So, summing things up so far, we can see here in this Resolution a certain summation of the Nanchang Uprising which says: “Look, if you guys had been a bit more radical, exercised a bit more revolutionary willpower and effort in trying to mobilize the masses, maybe been a little smarter militarily, we think you would have succeeded, or at least given the counter-revolution a run for its money. So, we’re not going to say that our policy is incorrect, rather, we want to keep moving forward with that policy and see if we can correct for these errors and have some success this time.”
But before moving on to consider what’s coming next, let’s just move on to look at the rest of the passage that I was quoting from the Resolution, to consider what is added in it that applies to Mao Zedong and the Autumn Harvest Uprisings.
Ok, picking up the Resolution’s text where we left off: “The lack of determination and firm revolutionary will among the leaders is the main reason for the defeat of many peasant uprisings. Characteristically, the opportunists trust neither the strength of the mass movement nor rely on the workers and peasants. They always pin their hopes on troops who are, in fact, unreliable, and they only want to collaborate with the small local warlords.”
So, these lines are a direct reference to the disagreements on military line between the Party Center and Mao Zedong, which we discussed at some length in episodes 57 and 60. The Autumn Harvest Uprisings, like the Nanchang Uprising, are blamed on the errors of the cadre on the ground who carried it out, not on the policy itself.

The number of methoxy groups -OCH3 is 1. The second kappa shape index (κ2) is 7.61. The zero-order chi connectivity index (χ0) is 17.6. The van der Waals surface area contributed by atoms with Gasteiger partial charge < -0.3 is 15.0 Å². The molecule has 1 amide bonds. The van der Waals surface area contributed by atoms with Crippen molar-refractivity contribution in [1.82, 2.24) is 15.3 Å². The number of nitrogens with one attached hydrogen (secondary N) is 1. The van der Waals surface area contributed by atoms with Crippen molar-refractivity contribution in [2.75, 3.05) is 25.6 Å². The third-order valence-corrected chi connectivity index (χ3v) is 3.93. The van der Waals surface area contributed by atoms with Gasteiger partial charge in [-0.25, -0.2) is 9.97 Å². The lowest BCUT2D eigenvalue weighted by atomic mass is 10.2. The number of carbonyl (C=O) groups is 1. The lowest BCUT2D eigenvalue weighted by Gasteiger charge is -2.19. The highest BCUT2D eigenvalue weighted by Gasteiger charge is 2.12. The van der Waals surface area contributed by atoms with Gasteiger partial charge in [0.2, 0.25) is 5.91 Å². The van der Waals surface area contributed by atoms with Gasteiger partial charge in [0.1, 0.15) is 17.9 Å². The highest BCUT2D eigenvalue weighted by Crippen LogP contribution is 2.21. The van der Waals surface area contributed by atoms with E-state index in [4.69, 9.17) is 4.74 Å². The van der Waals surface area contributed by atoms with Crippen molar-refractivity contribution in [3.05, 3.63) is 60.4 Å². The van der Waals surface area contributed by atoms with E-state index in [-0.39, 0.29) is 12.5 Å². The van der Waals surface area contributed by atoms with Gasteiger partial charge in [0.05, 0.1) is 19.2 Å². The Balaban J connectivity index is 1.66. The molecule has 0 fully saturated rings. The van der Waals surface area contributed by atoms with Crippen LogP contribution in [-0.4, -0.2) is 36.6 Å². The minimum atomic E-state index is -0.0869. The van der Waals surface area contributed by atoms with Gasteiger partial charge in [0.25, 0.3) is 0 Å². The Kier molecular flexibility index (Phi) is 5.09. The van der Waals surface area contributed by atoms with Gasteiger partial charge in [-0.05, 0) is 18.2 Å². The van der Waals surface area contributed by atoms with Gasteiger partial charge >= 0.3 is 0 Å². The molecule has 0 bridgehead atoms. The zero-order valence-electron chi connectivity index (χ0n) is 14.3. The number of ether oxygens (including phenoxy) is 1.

So, how is this problem to be rectified? Here’s how the Resolution continues on this question: “The Central Committee has decided at this meeting to use all the party’s strength to get rid of this evil legacy of opportunism, which has brought fatal dangers to our party. Since one of the main reasons why this kind of opportunism can survive is that many of the leading party members are from a nonproletarian class background, this meeting orders party committees at all levels to act resolutely to replace the leading members with people from a working-class background and to eliminate all opportunists in the party. We ought to understand that our recent failures in Hunan, Hubei, and Guangdong, as well as the failed Southern Expedition of the Ye-He troops, are largely owing to subjective errors, and that without a powerful and sound non-opportunist party leadership, the revolution cannot triumph.”
So, basically, the solution that the Politburo decided was to replace the bad leaders, hopefully with some workers if it could find them, because, as we all know, workers have magical minds that don’t make mistakes. But, much easier than finding new worker-leaders for the Party, was the dismissing of the old, bad leaders. So, who got the blame for all these subjective errors?
Well, clearly there were way too many important Party leaders involved in the Nanchang Uprising to blame all of them, so it would be important to narrow things down a bit and choose a good couple of scapegoats.
The main scapegoat was this guy Tan Pingshan, who had been a leading Communist since the Party’s founding, and had been one of the more moderate, or conservative, voices among the leaders of the Nanchang Uprising. He had also been one of the Communists tasked with working with the Guomindang at the highest levels during the United Front, so that made him especially convenient as someone to shoulder the blame. He was expelled from the Party, and wouldn’t be rehabilitated until 1949.